Why Is Version Control Important?
Over the years, we’ve spent a great deal of time listening to our customers to find newer and better ways to provide value for their organizations. We’ve spoken with IT departments, CEOs, document controllers, and, of course, engineers. When speaking with engineers about document management software, one feature always seems to get their attention – version control.
History of Version Control
Before we move forward, it’s important to know what version control is and where it came from. Version Control is not a new concept. It was originally developed in 1972 by Bell Labs, and since then has been improved upon by other various organizations. Bell Labs created a centralized version control system in 1986 and served as the first document-centric file repository. As the years progressed, similar companies entered the playing field, and in the 1999 eQuorum released ImageSite Version 1.
Why are Engineers so Concerned with Version Control?
Version control makes things simple in a job where nothing is simple. It’s the assurance that engineers need. In its purest form, version control makes sure users are employing the most current version of a file and assists engineers in tracking changes made to drawings and documents. Versioning also helps engineers merge changes to these documents before committing to specific drafts. Put simply, it takes the burden and worry of document management away from engineers, giving them more time to focus on the important aspects of their job. For architectural, structural, mechanical, or electrical engineers, version control is a great tool for tracking and managing drawings, while for administrative users (such as Accounts Payable and HR), it can be useful for managing submissions and transmittals as well as changes to key documents.
Version control systems (VCS) are often stand-alone applications; however, in recent years, more features have been embedded into version control software, rendering classic version control systems obsolete. Classic VCS can provide value for organizations; however, their features pale in comparison to the power and control provided by the features of document management systems like ImageSite or Engine-Box.com.
Check-out/Check-in features work in conjunction with version control systems by restricting document access to only one document editor at a time. In many ways, document management systems are similar to public libraries, but instead of checking out books, you’re simply checking out your documents.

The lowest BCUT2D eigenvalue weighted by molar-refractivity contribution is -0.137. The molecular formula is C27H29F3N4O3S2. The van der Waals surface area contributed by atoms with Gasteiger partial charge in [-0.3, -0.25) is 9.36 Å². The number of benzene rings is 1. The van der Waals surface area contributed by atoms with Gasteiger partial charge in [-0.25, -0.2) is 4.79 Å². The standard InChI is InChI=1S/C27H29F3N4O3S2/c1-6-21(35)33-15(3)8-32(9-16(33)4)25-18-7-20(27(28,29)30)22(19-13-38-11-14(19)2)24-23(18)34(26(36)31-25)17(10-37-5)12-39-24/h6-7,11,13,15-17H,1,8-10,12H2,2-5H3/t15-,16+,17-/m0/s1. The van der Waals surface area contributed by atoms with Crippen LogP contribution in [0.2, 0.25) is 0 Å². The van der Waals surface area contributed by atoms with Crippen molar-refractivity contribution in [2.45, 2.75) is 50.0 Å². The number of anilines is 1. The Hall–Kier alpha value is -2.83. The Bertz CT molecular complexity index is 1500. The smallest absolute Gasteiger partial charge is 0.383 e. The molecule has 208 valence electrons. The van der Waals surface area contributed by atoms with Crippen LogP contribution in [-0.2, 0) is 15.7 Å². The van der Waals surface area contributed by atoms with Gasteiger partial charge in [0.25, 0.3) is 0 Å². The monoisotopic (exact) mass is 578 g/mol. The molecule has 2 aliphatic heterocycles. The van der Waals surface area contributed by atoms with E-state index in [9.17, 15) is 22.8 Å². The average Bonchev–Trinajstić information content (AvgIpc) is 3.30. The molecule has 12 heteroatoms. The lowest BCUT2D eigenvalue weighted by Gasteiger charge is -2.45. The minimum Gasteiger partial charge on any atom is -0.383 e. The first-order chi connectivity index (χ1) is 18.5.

The need for these features grows as companies continue to manage their documents electronically. Some companies prefer to keep their documents within the system, while others prefer to print or download documents to their local device. For this reason, eQuorum’s systems are fully configurable, so these controls can be changed based on your company’s security preferences.
Further Reading: What is a Document Management System?
Can Document Version Control Save Money?
Believe it or not, file tracking can be costly for engineers and administrative personnel. Rather than spending time (and money) handling documents, users can utilize a document management system to focus on completing the tasks assigned to them. In a perfect world, engineers can collaborate without error and don’t need to concern themselves with the menial tasks associated with document management. Since we know this isn’t the World we live in, engineers can rely on document management systems to properly manage their drawings or documents.
ImageSite is among the most robust document management systems on the market and includes all the functionality of a VCS and more. Unlike other document management solutions, ImageSite and Engine-Box support all electronic file types, making it perfect for engineers, creatives, and business administrators alike. Since eQuorum dedicates its efforts to providing value for our customers, our solutions are licenses at a fraction of our competitors’ cost.
New to eQuorum?
Check out our other blogs to learn more about ImageSite and Engine-Box. If you would like to learn more about our features, benefits, or pricing, take a look at our website or schedule a demo.